Sunday, February 19, 2017

Inside St Pancras Lock

There are miles and miles of canals in London and my hikes have only touched a fraction of them.

When walking along them there's always a feeling of not-being in London, of a culture and way of life very different from the rapid pace of the big city. On the tube woe behold anyone standing on the left of the escalator and the true Londoner is the one muttering "come on, come on, come on!" at the visitor holding up the flow.

Narrow boaters don't seem to feel that urgency, only too happy to amble and dawdle (preferably over a real ale), so there could be expected to be a bit of a culture clash when the Canal and River Trust did an open day on the Regents Canal by St Pancras. The focus was on the restoration of the St Pancras Lock, built in 1819, and there were opportunities to go down for a look inside:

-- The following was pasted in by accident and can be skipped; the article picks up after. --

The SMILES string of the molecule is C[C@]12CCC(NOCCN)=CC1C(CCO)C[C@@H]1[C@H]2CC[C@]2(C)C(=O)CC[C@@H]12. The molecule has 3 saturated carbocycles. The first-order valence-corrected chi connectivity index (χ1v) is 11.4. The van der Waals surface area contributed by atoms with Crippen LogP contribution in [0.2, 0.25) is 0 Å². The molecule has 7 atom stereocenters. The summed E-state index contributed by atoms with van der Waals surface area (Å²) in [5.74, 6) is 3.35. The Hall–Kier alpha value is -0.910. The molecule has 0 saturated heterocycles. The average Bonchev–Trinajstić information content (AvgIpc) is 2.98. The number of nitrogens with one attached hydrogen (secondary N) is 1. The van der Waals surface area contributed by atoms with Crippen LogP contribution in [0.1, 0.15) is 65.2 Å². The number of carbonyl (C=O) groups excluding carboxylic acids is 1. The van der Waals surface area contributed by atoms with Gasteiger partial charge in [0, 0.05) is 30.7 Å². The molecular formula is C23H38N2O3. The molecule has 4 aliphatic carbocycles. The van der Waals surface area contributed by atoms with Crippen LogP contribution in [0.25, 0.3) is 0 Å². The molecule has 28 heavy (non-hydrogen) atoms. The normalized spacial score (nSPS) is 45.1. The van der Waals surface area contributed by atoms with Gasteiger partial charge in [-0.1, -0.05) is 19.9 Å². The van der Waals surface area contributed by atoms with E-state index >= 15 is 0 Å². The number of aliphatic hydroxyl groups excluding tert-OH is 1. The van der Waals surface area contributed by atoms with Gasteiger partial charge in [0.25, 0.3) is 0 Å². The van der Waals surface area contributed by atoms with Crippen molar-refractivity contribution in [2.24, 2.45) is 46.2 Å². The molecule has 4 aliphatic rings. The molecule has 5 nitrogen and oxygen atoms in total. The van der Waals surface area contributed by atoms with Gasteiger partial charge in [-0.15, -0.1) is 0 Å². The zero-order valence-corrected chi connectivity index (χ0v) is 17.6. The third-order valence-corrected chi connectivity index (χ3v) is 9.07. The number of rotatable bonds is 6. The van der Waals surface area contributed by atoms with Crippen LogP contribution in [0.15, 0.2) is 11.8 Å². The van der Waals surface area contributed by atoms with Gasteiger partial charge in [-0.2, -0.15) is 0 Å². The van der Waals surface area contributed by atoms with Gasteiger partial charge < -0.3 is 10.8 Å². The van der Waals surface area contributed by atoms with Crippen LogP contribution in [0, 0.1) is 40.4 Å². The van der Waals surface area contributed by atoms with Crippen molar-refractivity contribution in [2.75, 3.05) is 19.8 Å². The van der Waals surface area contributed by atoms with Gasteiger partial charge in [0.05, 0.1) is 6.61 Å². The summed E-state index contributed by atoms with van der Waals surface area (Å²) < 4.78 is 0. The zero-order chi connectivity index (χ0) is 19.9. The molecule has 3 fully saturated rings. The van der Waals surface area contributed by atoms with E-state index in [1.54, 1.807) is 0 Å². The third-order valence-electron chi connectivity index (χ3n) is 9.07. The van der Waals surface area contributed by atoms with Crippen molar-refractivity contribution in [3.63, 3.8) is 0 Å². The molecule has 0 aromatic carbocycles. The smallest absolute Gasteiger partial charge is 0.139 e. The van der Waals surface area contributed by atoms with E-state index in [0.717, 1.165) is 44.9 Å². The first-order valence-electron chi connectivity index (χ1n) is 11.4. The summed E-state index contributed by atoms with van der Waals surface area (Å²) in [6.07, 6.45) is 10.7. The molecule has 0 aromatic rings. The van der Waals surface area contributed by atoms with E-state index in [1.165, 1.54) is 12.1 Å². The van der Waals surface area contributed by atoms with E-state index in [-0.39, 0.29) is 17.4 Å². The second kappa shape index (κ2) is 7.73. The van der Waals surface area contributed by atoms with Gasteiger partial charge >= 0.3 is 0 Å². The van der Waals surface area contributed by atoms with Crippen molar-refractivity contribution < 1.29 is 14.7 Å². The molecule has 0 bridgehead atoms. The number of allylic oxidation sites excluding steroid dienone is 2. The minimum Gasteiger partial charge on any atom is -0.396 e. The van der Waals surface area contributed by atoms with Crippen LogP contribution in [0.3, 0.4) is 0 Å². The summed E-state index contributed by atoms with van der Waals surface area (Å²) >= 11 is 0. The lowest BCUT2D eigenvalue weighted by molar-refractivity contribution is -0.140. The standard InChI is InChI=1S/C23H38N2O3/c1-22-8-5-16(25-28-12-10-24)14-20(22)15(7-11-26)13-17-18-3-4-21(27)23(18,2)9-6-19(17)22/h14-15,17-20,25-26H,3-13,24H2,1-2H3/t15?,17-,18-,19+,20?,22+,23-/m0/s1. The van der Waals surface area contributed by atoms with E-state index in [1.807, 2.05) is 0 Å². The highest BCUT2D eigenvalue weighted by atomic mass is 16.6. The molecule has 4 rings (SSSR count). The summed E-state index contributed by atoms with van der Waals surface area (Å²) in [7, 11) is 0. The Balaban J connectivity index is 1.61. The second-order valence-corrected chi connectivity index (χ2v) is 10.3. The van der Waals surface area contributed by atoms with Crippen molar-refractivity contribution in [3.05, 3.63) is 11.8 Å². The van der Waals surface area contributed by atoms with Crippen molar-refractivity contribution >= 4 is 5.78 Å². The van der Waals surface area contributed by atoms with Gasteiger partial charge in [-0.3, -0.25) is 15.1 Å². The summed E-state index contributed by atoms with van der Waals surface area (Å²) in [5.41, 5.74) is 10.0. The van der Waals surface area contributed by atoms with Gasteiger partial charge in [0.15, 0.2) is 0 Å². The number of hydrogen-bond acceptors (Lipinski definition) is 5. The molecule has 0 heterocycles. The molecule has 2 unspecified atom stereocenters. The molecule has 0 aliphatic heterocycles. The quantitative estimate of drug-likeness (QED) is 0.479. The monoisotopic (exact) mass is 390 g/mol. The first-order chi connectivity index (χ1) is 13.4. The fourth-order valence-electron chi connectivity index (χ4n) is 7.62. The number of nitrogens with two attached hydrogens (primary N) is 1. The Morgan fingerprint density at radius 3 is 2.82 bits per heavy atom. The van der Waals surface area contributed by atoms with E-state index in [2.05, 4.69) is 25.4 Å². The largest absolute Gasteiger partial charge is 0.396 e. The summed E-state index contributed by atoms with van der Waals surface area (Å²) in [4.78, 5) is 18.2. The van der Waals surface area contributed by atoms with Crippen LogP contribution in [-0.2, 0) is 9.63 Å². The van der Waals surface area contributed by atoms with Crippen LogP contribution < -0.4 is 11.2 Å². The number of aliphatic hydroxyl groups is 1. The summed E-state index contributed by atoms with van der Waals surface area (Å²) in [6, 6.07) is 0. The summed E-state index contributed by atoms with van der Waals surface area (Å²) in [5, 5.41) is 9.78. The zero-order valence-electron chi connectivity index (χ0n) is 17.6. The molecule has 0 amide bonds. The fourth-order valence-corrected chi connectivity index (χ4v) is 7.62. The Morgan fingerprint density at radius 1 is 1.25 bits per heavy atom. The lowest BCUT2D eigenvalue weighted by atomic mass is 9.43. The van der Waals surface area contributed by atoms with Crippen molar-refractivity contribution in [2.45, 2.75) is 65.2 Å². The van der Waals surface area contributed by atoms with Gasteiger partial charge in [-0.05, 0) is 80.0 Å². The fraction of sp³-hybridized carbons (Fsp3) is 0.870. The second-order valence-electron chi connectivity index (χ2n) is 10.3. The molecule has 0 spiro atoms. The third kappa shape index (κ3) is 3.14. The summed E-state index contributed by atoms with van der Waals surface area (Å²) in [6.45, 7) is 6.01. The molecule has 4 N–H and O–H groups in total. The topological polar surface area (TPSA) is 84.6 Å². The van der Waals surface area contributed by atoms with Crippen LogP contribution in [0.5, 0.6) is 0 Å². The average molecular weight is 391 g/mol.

It was quite impressive to see brick-work that must be almost 200 years old in a lock that is still in use.

There were actors in period costume which did rather stand out given that Kings Cross / St. Pancras is one of the most recently developed parts of London and across the bridge behind flew Eurostar trains on their way to Paris or Brussels:
As the Eurostars zoomed by they would have been able to see the narrow boats in the nearby basin:
I got a voucher for a free trip on one but had just missed the boat (literally) and faced with a wait decided I was more of a Londoner (come on! come on! come on!) than narrow boater, so headed off.

It wasn't like I hadn't had a trip on a narrow boat down the Regent's Canal before.

No comments: